It’s said that imitation is the sincerest form of flattery and you can usually tell that something is a practical idea from the number of people who rush to embrace it. Threatened lawsuits over who owns the idea are also a clue that there may be potential in it. When the DeltaWing concept was first introduced at the 2010 Chicago Auto Show as a possible formula for IndyCar, Ben Bowlby’s needle-nosed idea had a lot of skeptical reactions. Now it has imitators including an “exploratory prototype” of a possible production car by Nissan, to be introduced soon at the Tokyo Auto Show. Read More >
From our friends over at the SCCA Solo program comes this brief film about Mitsubishi Evolution driver Tasha Mikko. It’s a nice feature about a very accomplished young woman, and if you’re kind of confused as to how a ProSolo event runs some of the footage might clear that confusion up for you. Check it out!
Ever since someone at Ford decided that it would be a good way to promote their new 1 liter three cylinder EcoBoost engine by dropping a tuned version into a Formula Ford open wheel racecar set up to be street legal they’ve been making sure that the enthusiast world knows about it.
This weekend will mark the American debut of the Lamborghini Blancpain Super Trofeo series, to be held in conjunction with the ALMS event at Lime Rock Park. The Gallardo LP570-4 spec racers are already running a couple of seconds faster than ALMS GTC. That’s fast.
To encourage gentleman drivers to participate in the new-to-the-States series, Lamborghini has a screaming deal available. But potential emptors should definitely caveat, because there’s some risk involved.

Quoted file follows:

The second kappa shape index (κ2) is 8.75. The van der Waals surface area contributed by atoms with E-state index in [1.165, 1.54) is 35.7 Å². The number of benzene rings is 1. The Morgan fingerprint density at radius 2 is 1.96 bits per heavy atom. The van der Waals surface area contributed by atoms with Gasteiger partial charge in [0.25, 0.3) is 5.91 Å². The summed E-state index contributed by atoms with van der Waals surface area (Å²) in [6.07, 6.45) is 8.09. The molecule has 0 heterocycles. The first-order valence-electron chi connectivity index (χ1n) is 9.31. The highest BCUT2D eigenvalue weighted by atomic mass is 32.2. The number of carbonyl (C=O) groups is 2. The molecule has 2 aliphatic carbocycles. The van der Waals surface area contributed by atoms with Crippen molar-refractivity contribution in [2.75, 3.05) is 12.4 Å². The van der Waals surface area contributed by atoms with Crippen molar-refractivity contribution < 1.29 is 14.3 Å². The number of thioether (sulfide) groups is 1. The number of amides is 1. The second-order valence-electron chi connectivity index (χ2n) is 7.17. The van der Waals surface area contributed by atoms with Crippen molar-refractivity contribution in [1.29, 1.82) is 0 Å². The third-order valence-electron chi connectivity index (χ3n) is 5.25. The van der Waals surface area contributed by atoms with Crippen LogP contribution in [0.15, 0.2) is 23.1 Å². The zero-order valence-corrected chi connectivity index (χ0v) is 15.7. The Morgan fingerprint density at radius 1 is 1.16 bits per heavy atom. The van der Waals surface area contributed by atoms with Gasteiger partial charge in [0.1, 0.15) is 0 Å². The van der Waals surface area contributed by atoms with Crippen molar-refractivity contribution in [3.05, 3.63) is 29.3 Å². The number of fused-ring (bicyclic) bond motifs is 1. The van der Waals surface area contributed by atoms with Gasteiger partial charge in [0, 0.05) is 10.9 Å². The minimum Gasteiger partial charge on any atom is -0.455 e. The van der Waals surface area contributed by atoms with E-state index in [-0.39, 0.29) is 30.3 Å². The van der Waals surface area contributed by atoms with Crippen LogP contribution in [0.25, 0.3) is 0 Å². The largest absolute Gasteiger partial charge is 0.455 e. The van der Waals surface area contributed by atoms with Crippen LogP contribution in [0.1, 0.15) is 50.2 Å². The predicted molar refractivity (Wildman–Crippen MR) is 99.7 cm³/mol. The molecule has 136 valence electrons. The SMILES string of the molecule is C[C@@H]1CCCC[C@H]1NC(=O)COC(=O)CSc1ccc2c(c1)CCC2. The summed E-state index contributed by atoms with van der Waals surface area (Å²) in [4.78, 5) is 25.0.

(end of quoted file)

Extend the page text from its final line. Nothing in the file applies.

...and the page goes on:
We may have one of those really rare cases where Formula 1 racing leads to honest, provable new car sales. The UK boutique builder Caterham “is developing a crossover SUV and a subcompact car with Renault, Chairman Tony Fernandes” told Reuters. The cars should be launched “soon after the first sports cars due in 2016 under the Caterham and Renault Alpine brands,” the wire says. Read More >
Since I became a Coloradan a few years back, I’ve joined all the other car freaks in the Mountain Time Zone for the annual pilgrimage to the 30th-tallest mountain in the state for the big race. I shared my photos from the year Monster Tajima broke the 10-minute barrier, and from from the year the course became all-asphalt, and now I’ve got some shots from last weekend’s event. Read More >
This isn’t quite in time for Father’s Day, mostly because it took me a little bit of time to get permission to use the photos, but these photos of club racer Mark Domo and his son Tyler working the pitlane at the recent Grand-Am Continental Challenge are timeless examples of how motorsports bring generations of men together.
When Allan Simonsen crashed his Aston Martin in the opening minutes of LeMans and lost his life, it was a brutal reminder of the fact that auto racing has not, despite the vast amount of intelligent effort put into safety and crash survival, lost its power to end a driver’s life.